US 7782953 B2 Abstract Both distortion rate and bit-rate can be considered together when selecting a lowest cost motion estimation signal. A motion estimation signal is generated for each of the candidate motion vectors and candidate mode information vectors for a macroblock. An estimated amount of encoding bits is determined for each of the candidate motion vectors, candidate mode information vectors, and quantized coefficients. A bit-rate is computed based on the estimated amount of encoding bits. In addition, a current macroblock is reconstructed with each of the candidate vectors, and distortion measured between each of the reconstructions and the current macroblock. A sum is computed for each distortion measurement and corresponding bit-rate. The lowest sum represents the lowest cost motion estimation signal.
Claims(18) 1. A storage device for storing a computer-readable program executable by a computer, the program causing the computer to perform the functions of pre-processing for video encoding comprising:
computer executable instructions for,
generating a plurality of motion estimation encodings for a macroblock, each motion estimation encoding being a combination of (i) a computed distortion difference between the macroblock and a reconstruction of the macroblock, and (ii) an estimated bit-length required to encode the macroblock times a multiplier term that is constant for a given bit-rate, wherein each of the plurality of motion estimation encodings corresponds to one of a plurality of candidate motion vectors; and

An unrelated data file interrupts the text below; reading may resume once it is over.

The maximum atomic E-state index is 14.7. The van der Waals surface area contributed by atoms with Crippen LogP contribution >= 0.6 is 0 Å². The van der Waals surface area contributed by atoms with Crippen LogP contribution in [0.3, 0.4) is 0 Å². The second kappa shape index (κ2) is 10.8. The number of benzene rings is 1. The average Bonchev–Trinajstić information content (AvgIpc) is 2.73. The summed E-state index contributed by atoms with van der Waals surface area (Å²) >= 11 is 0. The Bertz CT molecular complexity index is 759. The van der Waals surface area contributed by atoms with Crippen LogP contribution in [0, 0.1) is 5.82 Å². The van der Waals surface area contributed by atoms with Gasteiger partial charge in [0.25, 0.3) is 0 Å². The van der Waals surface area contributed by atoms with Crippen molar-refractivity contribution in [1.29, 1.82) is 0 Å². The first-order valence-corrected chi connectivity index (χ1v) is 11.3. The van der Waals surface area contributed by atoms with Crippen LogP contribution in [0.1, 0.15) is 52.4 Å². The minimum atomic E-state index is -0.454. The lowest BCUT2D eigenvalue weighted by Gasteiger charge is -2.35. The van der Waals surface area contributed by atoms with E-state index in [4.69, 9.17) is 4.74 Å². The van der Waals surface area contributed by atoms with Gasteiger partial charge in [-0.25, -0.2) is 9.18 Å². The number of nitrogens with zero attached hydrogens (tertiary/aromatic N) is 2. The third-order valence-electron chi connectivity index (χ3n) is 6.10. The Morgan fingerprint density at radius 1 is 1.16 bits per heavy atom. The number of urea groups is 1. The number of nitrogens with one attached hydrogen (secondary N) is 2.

selecting one of the candidate motion vectors as an output motion vector, the output motion vector having a lowest corresponding motion estimation encoding of the plurality of motion estimation encodings wherein the estimated bit-length is an estimate of a bit-length required for encoding the candidate motion vector, a corresponding candidate mode vector, and quantized transform coefficients in accordance with a bit-rate constraint.
2. The method of
3. The method of
4. The method of
5. The method of
6. The method of
7. The method of
8. The method of
9. A video encoder pre-processor comprising:
an estimation unit operable to, receive as input a candidate motion vector, a candidate mode information vector, and quantized coefficients for a macroblock, estimate an amount of bits to encode the input, and output bit length signal based on the estimated amount;
a multiplier coupled to receive the bit length signal as input from the estimation unit, the multiplier operable to apply a multiplier to the bit length signal to generate and output a bit-rate signal;